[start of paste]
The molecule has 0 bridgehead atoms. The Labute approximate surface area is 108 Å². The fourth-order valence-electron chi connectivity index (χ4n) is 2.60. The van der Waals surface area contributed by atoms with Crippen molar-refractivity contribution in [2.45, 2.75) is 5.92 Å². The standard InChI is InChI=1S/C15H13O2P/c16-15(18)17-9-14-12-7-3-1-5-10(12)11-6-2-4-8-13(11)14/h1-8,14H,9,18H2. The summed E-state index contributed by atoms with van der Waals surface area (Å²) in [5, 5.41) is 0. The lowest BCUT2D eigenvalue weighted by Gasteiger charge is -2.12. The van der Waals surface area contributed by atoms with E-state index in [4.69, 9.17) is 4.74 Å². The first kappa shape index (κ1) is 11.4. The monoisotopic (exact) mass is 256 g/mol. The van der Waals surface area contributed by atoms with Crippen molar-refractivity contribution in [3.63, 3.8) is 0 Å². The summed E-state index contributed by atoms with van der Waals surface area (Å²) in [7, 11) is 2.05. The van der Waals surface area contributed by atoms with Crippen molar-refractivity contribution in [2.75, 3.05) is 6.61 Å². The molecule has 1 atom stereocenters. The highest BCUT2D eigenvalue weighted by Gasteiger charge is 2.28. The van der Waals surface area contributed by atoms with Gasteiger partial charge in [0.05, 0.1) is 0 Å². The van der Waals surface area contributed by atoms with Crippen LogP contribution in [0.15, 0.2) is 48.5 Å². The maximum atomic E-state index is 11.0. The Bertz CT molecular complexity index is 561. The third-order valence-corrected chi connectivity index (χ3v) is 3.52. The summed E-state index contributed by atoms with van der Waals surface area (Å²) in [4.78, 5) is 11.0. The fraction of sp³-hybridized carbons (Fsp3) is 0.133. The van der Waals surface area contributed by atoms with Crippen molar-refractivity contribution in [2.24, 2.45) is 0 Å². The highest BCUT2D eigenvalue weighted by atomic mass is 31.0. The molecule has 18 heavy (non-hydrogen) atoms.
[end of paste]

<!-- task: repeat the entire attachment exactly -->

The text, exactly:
The molecule has 0 bridgehead atoms. The Labute approximate surface area is 108 Å². The fourth-order valence-electron chi connectivity index (χ4n) is 2.60. The van der Waals surface area contributed by atoms with Crippen molar-refractivity contribution in [2.45, 2.75) is 5.92 Å². The standard InChI is InChI=1S/C15H13O2P/c16-15(18)17-9-14-12-7-3-1-5-10(12)11-6-2-4-8-13(11)14/h1-8,14H,9,18H2. The summed E-state index contributed by atoms with van der Waals surface area (Å²) in [5, 5.41) is 0. The lowest BCUT2D eigenvalue weighted by Gasteiger charge is -2.12. The van der Waals surface area contributed by atoms with E-state index in [4.69, 9.17) is 4.74 Å². The first kappa shape index (κ1) is 11.4. The monoisotopic (exact) mass is 256 g/mol. The van der Waals surface area contributed by atoms with Crippen molar-refractivity contribution in [3.63, 3.8) is 0 Å². The summed E-state index contributed by atoms with van der Waals surface area (Å²) in [7, 11) is 2.05. The van der Waals surface area contributed by atoms with Crippen molar-refractivity contribution in [2.75, 3.05) is 6.61 Å². The molecule has 1 atom stereocenters. The highest BCUT2D eigenvalue weighted by Gasteiger charge is 2.28. The van der Waals surface area contributed by atoms with Gasteiger partial charge in [0.05, 0.1) is 0 Å². The van der Waals surface area contributed by atoms with Crippen LogP contribution in [0.15, 0.2) is 48.5 Å². The maximum atomic E-state index is 11.0. The Bertz CT molecular complexity index is 561. The third-order valence-corrected chi connectivity index (χ3v) is 3.52. The summed E-state index contributed by atoms with van der Waals surface area (Å²) in [4.78, 5) is 11.0. The fraction of sp³-hybridized carbons (Fsp3) is 0.133. The van der Waals surface area contributed by atoms with Crippen molar-refractivity contribution in [2.24, 2.45) is 0 Å². The highest BCUT2D eigenvalue weighted by atomic mass is 31.0. The molecule has 18 heavy (non-hydrogen) atoms.